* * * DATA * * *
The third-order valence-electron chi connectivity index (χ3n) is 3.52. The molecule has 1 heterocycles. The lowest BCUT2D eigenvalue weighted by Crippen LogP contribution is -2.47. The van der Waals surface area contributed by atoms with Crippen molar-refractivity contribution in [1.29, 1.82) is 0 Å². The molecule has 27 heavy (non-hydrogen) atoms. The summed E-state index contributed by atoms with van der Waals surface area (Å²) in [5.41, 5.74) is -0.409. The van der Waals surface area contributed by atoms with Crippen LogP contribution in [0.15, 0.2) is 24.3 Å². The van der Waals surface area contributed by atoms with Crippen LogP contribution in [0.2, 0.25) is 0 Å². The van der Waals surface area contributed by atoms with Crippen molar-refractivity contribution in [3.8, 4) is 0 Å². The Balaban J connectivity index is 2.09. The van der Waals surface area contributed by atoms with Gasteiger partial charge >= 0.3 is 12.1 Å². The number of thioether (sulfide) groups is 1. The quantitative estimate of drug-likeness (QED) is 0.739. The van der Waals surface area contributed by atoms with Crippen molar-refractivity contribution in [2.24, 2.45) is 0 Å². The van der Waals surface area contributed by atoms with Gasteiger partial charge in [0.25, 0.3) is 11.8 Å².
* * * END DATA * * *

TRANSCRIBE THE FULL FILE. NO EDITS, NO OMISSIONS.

The third-order valence-electron chi connectivity index (χ3n) is 3.52. The molecule has 1 heterocycles. The lowest BCUT2D eigenvalue weighted by Crippen LogP contribution is -2.47. The van der Waals surface area contributed by atoms with Crippen molar-refractivity contribution in [1.29, 1.82) is 0 Å². The molecule has 27 heavy (non-hydrogen) atoms. The summed E-state index contributed by atoms with van der Waals surface area (Å²) in [5.41, 5.74) is -0.409. The van der Waals surface area contributed by atoms with Crippen LogP contribution in [0.15, 0.2) is 24.3 Å². The van der Waals surface area contributed by atoms with Crippen LogP contribution in [0.2, 0.25) is 0 Å². The van der Waals surface area contributed by atoms with Crippen molar-refractivity contribution in [3.8, 4) is 0 Å². The Balaban J connectivity index is 2.09. The van der Waals surface area contributed by atoms with Gasteiger partial charge >= 0.3 is 12.1 Å². The number of thioether (sulfide) groups is 1. The quantitative estimate of drug-likeness (QED) is 0.739. The van der Waals surface area contributed by atoms with Crippen molar-refractivity contribution in [2.24, 2.45) is 0 Å². The van der Waals surface area contributed by atoms with Gasteiger partial charge in [0.25, 0.3) is 11.8 Å².